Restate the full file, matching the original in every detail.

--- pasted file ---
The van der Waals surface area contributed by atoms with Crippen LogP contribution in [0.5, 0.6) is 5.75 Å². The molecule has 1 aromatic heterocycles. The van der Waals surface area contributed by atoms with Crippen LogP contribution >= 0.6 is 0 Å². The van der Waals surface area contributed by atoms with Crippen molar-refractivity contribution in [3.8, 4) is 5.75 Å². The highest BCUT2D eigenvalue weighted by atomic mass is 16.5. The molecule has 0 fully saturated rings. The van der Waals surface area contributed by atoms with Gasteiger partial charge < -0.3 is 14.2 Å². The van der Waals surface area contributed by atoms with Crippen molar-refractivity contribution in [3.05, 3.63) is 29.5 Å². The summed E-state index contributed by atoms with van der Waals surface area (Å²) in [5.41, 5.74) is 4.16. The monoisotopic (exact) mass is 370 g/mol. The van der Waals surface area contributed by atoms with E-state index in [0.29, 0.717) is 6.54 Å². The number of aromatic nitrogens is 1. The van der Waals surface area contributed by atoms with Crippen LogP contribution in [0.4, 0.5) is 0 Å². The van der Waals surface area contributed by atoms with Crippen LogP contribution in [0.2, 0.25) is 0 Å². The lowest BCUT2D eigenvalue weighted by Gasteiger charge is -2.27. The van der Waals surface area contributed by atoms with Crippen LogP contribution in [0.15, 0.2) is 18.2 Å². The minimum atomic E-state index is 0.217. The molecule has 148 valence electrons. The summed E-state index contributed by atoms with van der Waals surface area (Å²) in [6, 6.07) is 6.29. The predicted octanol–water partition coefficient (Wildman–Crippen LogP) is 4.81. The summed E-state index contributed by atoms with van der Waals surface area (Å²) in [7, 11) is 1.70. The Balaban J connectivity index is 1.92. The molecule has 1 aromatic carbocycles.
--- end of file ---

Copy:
The van der Waals surface area contributed by atoms with Crippen LogP contribution in [0.5, 0.6) is 5.75 Å². The molecule has 1 aromatic heterocycles. The van der Waals surface area contributed by atoms with Crippen LogP contribution >= 0.6 is 0 Å². The van der Waals surface area contributed by atoms with Crippen molar-refractivity contribution in [3.8, 4) is 5.75 Å². The highest BCUT2D eigenvalue weighted by atomic mass is 16.5. The molecule has 0 fully saturated rings. The van der Waals surface area contributed by atoms with Gasteiger partial charge < -0.3 is 14.2 Å². The van der Waals surface area contributed by atoms with Crippen molar-refractivity contribution in [3.05, 3.63) is 29.5 Å². The summed E-state index contributed by atoms with van der Waals surface area (Å²) in [5.41, 5.74) is 4.16. The monoisotopic (exact) mass is 370 g/mol. The van der Waals surface area contributed by atoms with E-state index in [0.29, 0.717) is 6.54 Å². The number of aromatic nitrogens is 1. The van der Waals surface area contributed by atoms with Crippen LogP contribution in [0.4, 0.5) is 0 Å². The van der Waals surface area contributed by atoms with Crippen LogP contribution in [0.2, 0.25) is 0 Å². The lowest BCUT2D eigenvalue weighted by Gasteiger charge is -2.27. The van der Waals surface area contributed by atoms with Crippen LogP contribution in [0.15, 0.2) is 18.2 Å². The minimum atomic E-state index is 0.217. The molecule has 148 valence electrons. The summed E-state index contributed by atoms with van der Waals surface area (Å²) in [6, 6.07) is 6.29. The predicted octanol–water partition coefficient (Wildman–Crippen LogP) is 4.81. The summed E-state index contributed by atoms with van der Waals surface area (Å²) in [7, 11) is 1.70. The Balaban J connectivity index is 1.92. The molecule has 1 aromatic carbocycles.